Other reviews of Tom’s run the gamut, as to be expected, from great to awful. The negative reviews whined about the low quality of the food, but I have never considered diners to be on the forefront of the dining experience. Diners are known for uninspired food that will offend few, not for applewood smoked bacon and buckwheat pancakes. One should approach a diner expecting to hand out a “C” if asked to grade the meal. One should approach a diner expected to be fed for a low cost. If expectations are higher, then one should skip Tom’s Diner, and any other diner for that matter, and make room eaters with more realistic expectations, who will undoubtedly enjoy Tom’s Diner.

Tom's Diner on Urbanspoon

Wolfe's Barbeque

Wolfe's is the first stop in one of my favorite food categories -- BBQ.  I grew up in Kansas City so I've had plenty of exposure to the tangy, spicy good stuff.  I got the sliced brisket sandwich with spicy sauce and  beans, Sandy got the pork with sweeter sauce.

The barbecue was pretty good, the sauce was thick and not too vinegary, just like I like it, and the meat had the requisite pink smoke ring that lets you know it was cooked low and slow.  The atmosphere was perfect for barbecue, very casual, with vinyl tablecloths and food served on paper plates.

Wolfe's is our first casualty, as it closed on Christmas day after 25 years.  From this article it sounds like it is closing by choice, but still too bad to see a long time Colfax restaurant close its doors.  Here was the line on the Wolfe's last day.

Also, as I was leaving Wolfe's, I came upon a sight that you might only see on Colfax -- 3 bicyclists, one wearing a leapord costume, the next with a stuffed fish hat, and the last with a bear hooded cape.  Sadly, I didn't get my camera out in time to get a picture.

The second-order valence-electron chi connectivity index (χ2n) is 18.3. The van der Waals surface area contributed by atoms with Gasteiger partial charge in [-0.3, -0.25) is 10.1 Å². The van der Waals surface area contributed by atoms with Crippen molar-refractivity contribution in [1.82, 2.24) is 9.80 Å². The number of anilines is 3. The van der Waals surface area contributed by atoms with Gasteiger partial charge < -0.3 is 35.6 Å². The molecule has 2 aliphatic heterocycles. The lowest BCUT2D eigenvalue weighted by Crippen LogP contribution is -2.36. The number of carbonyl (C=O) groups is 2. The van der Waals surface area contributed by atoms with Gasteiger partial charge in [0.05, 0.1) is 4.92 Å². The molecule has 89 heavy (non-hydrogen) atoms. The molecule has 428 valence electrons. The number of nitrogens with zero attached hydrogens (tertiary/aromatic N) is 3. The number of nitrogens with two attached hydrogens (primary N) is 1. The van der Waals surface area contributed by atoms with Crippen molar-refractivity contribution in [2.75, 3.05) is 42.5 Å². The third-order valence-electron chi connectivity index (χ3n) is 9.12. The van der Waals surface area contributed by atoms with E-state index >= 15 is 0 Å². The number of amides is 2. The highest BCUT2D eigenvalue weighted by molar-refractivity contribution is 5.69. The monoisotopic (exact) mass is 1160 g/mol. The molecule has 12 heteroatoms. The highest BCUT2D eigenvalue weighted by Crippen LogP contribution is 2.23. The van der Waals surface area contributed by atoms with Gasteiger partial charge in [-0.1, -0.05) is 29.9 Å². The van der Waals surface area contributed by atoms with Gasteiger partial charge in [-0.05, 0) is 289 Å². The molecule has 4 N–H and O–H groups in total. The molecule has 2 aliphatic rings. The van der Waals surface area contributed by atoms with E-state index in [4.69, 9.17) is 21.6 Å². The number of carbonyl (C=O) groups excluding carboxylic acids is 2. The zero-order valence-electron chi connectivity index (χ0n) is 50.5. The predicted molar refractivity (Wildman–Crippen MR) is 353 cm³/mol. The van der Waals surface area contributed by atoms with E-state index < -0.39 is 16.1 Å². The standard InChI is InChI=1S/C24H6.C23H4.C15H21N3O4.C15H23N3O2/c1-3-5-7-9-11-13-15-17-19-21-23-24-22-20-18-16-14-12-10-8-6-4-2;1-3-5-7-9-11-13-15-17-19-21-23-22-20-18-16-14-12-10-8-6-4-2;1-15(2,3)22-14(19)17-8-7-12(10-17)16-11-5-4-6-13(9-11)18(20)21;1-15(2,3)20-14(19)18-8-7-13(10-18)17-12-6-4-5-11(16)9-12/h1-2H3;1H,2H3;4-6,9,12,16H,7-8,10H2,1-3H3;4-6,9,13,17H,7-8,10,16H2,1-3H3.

Wolfe's Barbeque on Urbanspoon

Wednesday, December 15, 2010

Cheeky Monk

The Cheeky Monk, at 534 East Colfax Avenue, serves up enough variety of Belgian beer to satisfy the most discerning Flemish fetishist, and if you venture across the expansive dark wood dining room and peruse the menu, you will find a menu that ventures well beyond Belgian staples (waffles and fries!).
The Cheeky Monk stakes it name on its wide selection of Belgian beer, offering a choice that is likely unmatched in the state. With exclusivity comes cost, with beers ranging from $4.50 to a soon-to-arrive specialty brew that will sell for $60. Most draft beers though are in the $5-$10 range, and unless you are connoisseur, you will likely be trying something new, with a name likely to flummox your American-English speaking sensibilities, such as the following: Blanch de Bruxelles, La Chouffe, Affligem, Kwak, and Koningshoeven.
I am a pale ale drinker, which is not in the repertoire of Belgian brewers, so I am not the person to offer up much of an opinion on the beer.  Everything I have had there has been drinkable, but I never found it necessary to order the same thing twice. Of course, Belgian beer lovers, and really anyone whose tastes go beyond hoppiness, will find something they like. Also, and I am unsure of the reasoning, but it may have to do with a distribution agreement, each beer comes in a signature glass. Order a Kwak, you will get a Kwak glass, etc. If they run short of glassware, you will be told to wait, or more interesting, given a beer after giving the server explicit permission that it is OK.